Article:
Yes, I want this protector from harm, a red friend that signals, leading my boys away from mistreatment. I want them to feel that any emotion is allowed. No, not any behavior in response to emotion is acceptable, but any feeling is right and good. Positive or negative, feelings and emotions serve a purpose, speaking to our gut and leading us from dysfunction, carrying us away. I would rather have my kids angry, voicing their fears loudly, than to have them left alone, stifling their feelings and allowing hate and fear to rise above.

So when I hear the forceful screams of the toddler stage; the red of anger with shoes that are difficult to slip on, or the block of towers that won't stand, I try to allow the groans and cries. I step in when the frustration turns toward the brother or the friend, and do my best to prevent outward attacks brought on by this anger. But I also try to put words to the acceptance of this emotion;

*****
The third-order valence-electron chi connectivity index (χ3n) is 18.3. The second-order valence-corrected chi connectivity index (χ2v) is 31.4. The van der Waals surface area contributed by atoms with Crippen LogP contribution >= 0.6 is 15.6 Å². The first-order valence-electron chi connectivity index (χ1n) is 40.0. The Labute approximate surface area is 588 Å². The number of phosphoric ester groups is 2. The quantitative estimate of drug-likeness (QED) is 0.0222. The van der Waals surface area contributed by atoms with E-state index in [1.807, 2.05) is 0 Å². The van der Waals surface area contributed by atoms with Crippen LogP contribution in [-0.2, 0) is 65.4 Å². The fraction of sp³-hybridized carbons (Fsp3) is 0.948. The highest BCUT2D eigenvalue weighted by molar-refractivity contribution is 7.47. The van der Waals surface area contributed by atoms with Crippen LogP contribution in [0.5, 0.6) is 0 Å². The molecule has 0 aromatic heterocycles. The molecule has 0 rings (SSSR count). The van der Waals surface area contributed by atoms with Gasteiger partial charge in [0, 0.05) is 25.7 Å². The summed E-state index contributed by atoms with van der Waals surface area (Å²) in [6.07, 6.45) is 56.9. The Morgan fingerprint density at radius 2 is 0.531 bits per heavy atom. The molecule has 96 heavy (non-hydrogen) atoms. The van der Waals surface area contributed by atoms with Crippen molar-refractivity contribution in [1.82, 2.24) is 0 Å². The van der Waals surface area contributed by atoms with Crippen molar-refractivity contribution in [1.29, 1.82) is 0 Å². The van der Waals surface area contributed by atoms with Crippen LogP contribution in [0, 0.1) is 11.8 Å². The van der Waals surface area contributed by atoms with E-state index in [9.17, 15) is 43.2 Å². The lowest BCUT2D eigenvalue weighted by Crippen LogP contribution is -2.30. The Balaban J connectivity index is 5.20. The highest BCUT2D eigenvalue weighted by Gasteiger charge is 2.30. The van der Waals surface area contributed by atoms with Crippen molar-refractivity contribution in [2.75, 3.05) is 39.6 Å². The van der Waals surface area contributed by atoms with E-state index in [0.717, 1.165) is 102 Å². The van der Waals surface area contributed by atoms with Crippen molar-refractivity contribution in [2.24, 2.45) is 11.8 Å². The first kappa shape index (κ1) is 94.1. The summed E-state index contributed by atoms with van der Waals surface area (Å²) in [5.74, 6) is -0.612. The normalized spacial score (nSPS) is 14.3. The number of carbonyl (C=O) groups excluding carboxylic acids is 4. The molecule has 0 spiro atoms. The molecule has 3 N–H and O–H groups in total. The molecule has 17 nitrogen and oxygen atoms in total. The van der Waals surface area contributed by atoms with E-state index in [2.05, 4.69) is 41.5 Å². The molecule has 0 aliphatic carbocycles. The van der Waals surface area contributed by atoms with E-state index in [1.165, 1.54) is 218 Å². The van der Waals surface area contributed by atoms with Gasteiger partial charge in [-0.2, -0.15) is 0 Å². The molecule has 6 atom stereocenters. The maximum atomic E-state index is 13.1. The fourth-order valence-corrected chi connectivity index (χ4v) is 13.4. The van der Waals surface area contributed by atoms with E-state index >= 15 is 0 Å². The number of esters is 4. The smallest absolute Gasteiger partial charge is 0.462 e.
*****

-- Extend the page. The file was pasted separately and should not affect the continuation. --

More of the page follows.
"It's okay to be mad, but it's not okay to hurt your brother."

I fail more times than I'd like to admit. But I'm working on it, trying to foster all the feelings that come with being human, with hope that my boys will one day stand up for themselves and others when it matters most. Because of anger, turning them red.


This post is a part of the
Scribbit Write-Away Contest for September.

15 clicked right here to comment:

Peanut said...

So true. I use the exact words with KK, "It's ok to be angry, but it is NOT ok to _____". I tend to be the type to stuff the anger down, mostly because in the moment, I have difficulty finding the words to express myself. But I'm getting a little better with practice.